Health Care Providers2022-06-17T17:35:45-04:00

Healthcare Providers

Solutions for the Clinical Setting

Common clinical problems. Clink on each picture to find the solution.


Skin tear is among the most common adverse events in nursing home residents transitioning from the hospital – with 88% of occurrences determined to be preventable.1

Skin that has grown thinner and more fragile with age leaves older patients a critically at-risk population in which clinical best practices have traditionally advised against adhesive use.

Comfort Release® changes the adhesive landscape with its atraumatic release technology, presenting a new option for long-term care, home health, and other geriatric treatment settings.


Frequent occurrence of Medical Adhesive-Related Skin Injuries has been observed among patients in the PICU, especially in patients requiring long-term use of medical adhesives, such as central line dressings or in medical adhesives placed in high-moisture areas such as near an endotracheal tube. 2

Pediatric patients are highly susceptible to skin tears due to their underdeveloped subcutaneous tissue.3

Comfort Release® spares this extremely vulnerable population the pain and trauma of adhesive removal – making it a practical choice for pediatric hospitals.


Removal of IV & port insertion site dressings and tapes pull hair and cause pain and skin trauma to susceptible patient populations.
Comfort Release® transparent dressings and tapes protect vulnerable periwound skin in any clinical setting for patients with sensitive skin and those who are immune compromised, take blood thinners, steroids, chemotherapy or other medications that affect the skin.
Explore Clinical Evidence

Acute and Advanced
Wound Care & Prevention

Our innovative tapes, bandages and dressings
support the needs of healthcare providers and patients
in a variety of clinical practice settings.

  • Wound Care Clinics

  • Home Health

  • Ambulatory Facilities

  • Hospice

  • Long-term (Post-Acute Care)

  • Hospitals (Acute Care)

  • Specialty Surgical Centers

  • Dialysis Care

Acute and Advanced
Wound Care & Prevention

Our innovative tapes, bandages and dressings
support the needs of healthcare providers and patients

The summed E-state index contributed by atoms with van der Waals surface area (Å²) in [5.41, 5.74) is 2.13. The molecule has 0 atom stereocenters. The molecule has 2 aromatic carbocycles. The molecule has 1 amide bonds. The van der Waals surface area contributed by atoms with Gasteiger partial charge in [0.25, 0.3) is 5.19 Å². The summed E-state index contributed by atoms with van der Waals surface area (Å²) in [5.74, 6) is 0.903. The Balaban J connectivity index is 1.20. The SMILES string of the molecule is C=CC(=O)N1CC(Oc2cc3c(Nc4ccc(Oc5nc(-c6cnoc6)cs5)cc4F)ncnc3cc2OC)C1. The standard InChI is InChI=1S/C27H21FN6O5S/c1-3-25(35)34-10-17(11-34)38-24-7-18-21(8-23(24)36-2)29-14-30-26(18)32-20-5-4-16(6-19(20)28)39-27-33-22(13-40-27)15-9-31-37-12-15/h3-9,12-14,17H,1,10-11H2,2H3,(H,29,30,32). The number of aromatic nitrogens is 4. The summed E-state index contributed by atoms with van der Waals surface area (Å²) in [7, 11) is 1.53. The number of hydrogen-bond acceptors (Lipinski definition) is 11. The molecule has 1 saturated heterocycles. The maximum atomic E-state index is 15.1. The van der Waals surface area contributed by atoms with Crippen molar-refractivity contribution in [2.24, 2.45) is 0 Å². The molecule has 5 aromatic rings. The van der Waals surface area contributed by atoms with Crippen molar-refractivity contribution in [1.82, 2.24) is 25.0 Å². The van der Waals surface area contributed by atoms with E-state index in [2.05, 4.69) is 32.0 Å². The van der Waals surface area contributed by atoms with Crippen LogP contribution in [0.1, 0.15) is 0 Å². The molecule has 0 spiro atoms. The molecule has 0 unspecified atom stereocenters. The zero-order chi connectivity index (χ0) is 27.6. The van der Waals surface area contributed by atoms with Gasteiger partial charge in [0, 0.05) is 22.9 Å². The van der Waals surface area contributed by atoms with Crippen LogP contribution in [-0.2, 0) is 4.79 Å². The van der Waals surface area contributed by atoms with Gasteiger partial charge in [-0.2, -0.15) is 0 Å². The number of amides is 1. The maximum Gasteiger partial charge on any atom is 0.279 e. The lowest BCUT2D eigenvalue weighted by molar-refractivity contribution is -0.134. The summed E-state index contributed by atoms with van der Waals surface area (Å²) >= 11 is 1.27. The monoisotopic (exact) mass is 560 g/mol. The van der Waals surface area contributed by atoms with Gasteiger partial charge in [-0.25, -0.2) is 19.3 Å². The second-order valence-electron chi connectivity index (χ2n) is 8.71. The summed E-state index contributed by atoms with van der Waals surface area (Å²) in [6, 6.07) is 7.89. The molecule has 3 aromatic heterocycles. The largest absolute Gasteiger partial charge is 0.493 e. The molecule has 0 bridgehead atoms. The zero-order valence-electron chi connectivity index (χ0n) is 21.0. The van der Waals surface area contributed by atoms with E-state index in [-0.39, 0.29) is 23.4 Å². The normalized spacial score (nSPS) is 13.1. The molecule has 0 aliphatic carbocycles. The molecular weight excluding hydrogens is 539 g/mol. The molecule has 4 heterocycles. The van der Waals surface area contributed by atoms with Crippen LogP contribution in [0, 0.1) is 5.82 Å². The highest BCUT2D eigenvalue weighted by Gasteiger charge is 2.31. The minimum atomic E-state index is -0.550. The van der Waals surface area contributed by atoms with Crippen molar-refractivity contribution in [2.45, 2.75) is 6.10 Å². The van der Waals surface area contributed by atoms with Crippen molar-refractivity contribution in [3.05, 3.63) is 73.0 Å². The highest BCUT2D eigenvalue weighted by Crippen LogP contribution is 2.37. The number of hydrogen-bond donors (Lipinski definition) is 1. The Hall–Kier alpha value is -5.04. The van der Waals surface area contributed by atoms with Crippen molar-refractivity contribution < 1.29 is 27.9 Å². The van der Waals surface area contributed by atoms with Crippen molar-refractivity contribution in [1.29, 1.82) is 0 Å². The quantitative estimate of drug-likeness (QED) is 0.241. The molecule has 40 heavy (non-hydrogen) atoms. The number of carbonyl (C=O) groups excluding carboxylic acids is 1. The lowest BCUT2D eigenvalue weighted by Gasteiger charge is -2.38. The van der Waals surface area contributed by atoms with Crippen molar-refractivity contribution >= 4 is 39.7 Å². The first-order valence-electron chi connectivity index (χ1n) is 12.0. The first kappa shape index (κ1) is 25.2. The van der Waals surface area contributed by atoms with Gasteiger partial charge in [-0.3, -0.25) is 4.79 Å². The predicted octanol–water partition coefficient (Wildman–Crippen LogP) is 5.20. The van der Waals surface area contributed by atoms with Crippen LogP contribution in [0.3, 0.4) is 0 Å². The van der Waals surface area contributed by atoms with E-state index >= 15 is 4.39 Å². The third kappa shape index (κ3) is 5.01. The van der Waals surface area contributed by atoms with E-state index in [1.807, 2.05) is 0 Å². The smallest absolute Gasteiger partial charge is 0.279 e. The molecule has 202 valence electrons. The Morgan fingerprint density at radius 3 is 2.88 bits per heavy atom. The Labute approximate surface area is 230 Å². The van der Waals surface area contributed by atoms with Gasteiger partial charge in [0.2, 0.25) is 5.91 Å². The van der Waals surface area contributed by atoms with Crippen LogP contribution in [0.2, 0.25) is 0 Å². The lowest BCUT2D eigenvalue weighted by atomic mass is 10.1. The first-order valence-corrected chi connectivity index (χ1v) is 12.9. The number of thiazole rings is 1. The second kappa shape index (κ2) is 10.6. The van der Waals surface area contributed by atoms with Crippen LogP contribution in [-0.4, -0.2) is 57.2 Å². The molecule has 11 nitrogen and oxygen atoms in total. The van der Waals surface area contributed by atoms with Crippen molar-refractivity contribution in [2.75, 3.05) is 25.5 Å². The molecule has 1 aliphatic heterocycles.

in a variety of clinical practice settings.

  • Wound Care Clinics

  • Home Health

  • Ambulatory Facilities

  • Hospice

  • Long-term (Post-Acute Care)

  • Hospitals (Acute Care)

  • Specialty Surgical Centers

  • Dialysis Care

Easy to Use On Patients

Our products were created with both the patient and the healthcare provider in mind, so you can seamlessly implement Comfort Release® into clinical workflows while offering patients a better care experience.

Manageable Timescale
Release is triggered within 3-10 seconds of applying isopropyl alcohol.4 Many of our products come with ready-to-go alcohol prep pads.

Remove & Reposition
Once the alcohol evaporates, adhesive strength returns. Comfort Release® also leaves no residual glue, leaving a clean surface to reposition as needed.

Stays in Place
Water resistant to remain adherent during bathing and other standard patient care activities

View Our Products
References
1.Kappor A, Field T, Handler S. JAMA Intern Med. 2019;179:1254-1261.doi:10.1001/jamainternmed.2019.2005
2. Kim, Min Ji; Jang, Jeong Mi; Kim, Hye Kyung; Heo, Hyun Ju; Jeong, Ihn Sook Medical Adhesives-Related Skin Injury in a Pediatric Intensive Care Unit, Journal of Wound, Ostomy and Continence Nursing: November/December 2019 – Volume 46 – Issue 6 – p 491-496 doi: 10.1097/WON.0000000000000592
3. LeBlanc K, Woo K, Christensen D et al. Best practice recommendations for the prevention and management of skin tears.
4. Data on File. Global Biomedical Technology.

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Additional References:
Alvey B & Beck DE. Peristomal dermatology. Clinics in Colon and Rectal Surgery.2008;21(1), 41-44.
Farris MK, et al. Medical adhesive-related skin injury prevalence. Journal of Wound Ostomy and Continence Nursing. 2015;42(6):589-598.
Gerhardt LC, et al. Skin-textile friction and skin elasticity. Skin research and technology: official journal of International Society for Bioengineering and the Skin. 2009;15(3):288-298.
Holbrook KA. A histological comparison of infant and adult skin. In: Maibach HI, Boisits EK, eds. Neonatal skin: structure and function. 1982.
Kim MJ, Jang JM, Kim HK, Heo, HJ, Jeong IS. Medical adhesives-related skin injury in a pediatric intensive care unit. Journal of Wound Ostomy and Continence Nursing. 2019; 46(6):491-496.
Lund CH, Tucker JA. Adhesion and newborn skin In: Hoath SB, Maibach HI eds. Neonatal skin: Structure and Function. 2nd ed. New York, NY: Marcel Dekker:2003:200-324.
Lund C. Medical Adhesives in the NICU. Newborn Infant. Nurs. Rev. 2014;14(4):160-165
Maene B. Hidden costs of medical tape induced skin injuries.  Wounds UK, 9(1):46-50.
McNichol L, Lund C, Rosen T, Gray M. Medical adhesives and patient safety: state of the science. Consensus statements for the assessment, prevention and treatment of adhesive-related skin injuries. Journal of  Wound, Ostomy and Continence Nursing. 2013;40(4):365-380.
Napierkowski, D. Uncovering common bacterial skin infections, Nurse Practioner. 2013;38(3), 30-37.
Resnick B. Wound care for the elderly. Geriatr. Nurs. (Lond.). 1993;14:26-29.
Rutter N. Percutaneous drug absorption in the newborn: hazards and uses. Perinatal Pharmacology. 1987; 14(4):911-930.
Shannon ML, Lehman CA. Protecting the skin of the elderly patient in the intensive care unit. Crit. Care Nurs. Clin. North Am. 1996;8(1):17-28.
Smith MA, et al. Pressure-sensitive tape and techniques for its removal from paper. Journal of the American Institute for Conservation. 1984;23(2):101-113.